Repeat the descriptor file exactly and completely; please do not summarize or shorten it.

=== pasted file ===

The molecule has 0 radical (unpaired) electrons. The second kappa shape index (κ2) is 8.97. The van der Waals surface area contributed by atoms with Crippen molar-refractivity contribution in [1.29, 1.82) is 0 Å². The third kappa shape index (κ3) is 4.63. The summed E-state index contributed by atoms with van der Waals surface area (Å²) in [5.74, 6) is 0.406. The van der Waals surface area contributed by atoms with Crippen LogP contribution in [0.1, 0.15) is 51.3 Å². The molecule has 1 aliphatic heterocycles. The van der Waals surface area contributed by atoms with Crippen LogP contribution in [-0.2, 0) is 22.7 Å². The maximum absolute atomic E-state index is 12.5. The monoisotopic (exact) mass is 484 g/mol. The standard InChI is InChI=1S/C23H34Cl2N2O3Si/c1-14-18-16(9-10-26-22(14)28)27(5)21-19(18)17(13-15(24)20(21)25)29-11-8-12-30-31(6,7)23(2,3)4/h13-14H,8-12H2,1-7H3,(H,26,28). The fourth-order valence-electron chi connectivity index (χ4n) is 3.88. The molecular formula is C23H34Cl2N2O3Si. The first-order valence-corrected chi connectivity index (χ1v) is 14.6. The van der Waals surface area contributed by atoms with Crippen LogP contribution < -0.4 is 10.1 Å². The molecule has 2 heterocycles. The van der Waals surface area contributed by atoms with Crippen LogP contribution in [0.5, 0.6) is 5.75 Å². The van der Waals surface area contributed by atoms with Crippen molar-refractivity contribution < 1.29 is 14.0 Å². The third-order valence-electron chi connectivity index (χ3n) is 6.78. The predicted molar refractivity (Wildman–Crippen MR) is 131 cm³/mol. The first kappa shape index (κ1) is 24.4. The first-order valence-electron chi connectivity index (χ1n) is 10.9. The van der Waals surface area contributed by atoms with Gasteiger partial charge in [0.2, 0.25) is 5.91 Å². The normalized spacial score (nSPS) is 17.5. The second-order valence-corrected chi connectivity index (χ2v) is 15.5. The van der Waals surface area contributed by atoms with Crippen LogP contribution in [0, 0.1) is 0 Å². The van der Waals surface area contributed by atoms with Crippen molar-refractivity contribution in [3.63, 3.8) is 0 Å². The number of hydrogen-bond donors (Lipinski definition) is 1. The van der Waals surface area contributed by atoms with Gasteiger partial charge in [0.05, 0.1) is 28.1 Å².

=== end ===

The molecule has 0 radical (unpaired) electrons. The second kappa shape index (κ2) is 8.97. The van der Waals surface area contributed by atoms with Crippen molar-refractivity contribution in [1.29, 1.82) is 0 Å². The third kappa shape index (κ3) is 4.63. The summed E-state index contributed by atoms with van der Waals surface area (Å²) in [5.74, 6) is 0.406. The van der Waals surface area contributed by atoms with Crippen LogP contribution in [0.1, 0.15) is 51.3 Å². The molecule has 1 aliphatic heterocycles. The van der Waals surface area contributed by atoms with Crippen LogP contribution in [-0.2, 0) is 22.7 Å². The maximum absolute atomic E-state index is 12.5. The monoisotopic (exact) mass is 484 g/mol. The standard InChI is InChI=1S/C23H34Cl2N2O3Si/c1-14-18-16(9-10-26-22(14)28)27(5)21-19(18)17(13-15(24)20(21)25)29-11-8-12-30-31(6,7)23(2,3)4/h13-14H,8-12H2,1-7H3,(H,26,28). The fourth-order valence-electron chi connectivity index (χ4n) is 3.88. The molecular formula is C23H34Cl2N2O3Si. The first-order valence-corrected chi connectivity index (χ1v) is 14.6. The van der Waals surface area contributed by atoms with Crippen LogP contribution < -0.4 is 10.1 Å². The molecule has 2 heterocycles. The van der Waals surface area contributed by atoms with Crippen LogP contribution in [0.5, 0.6) is 5.75 Å². The van der Waals surface area contributed by atoms with Crippen molar-refractivity contribution < 1.29 is 14.0 Å². The third-order valence-electron chi connectivity index (χ3n) is 6.78. The predicted molar refractivity (Wildman–Crippen MR) is 131 cm³/mol. The first kappa shape index (κ1) is 24.4. The first-order valence-electron chi connectivity index (χ1n) is 10.9. The van der Waals surface area contributed by atoms with Gasteiger partial charge in [0.2, 0.25) is 5.91 Å². The normalized spacial score (nSPS) is 17.5. The second-order valence-corrected chi connectivity index (χ2v) is 15.5. The van der Waals surface area contributed by atoms with Crippen LogP contribution in [0, 0.1) is 0 Å². The van der Waals surface area contributed by atoms with Crippen molar-refractivity contribution in [3.63, 3.8) is 0 Å². The number of hydrogen-bond donors (Lipinski definition) is 1. The van der Waals surface area contributed by atoms with Gasteiger partial charge in [0.05, 0.1) is 28.1 Å².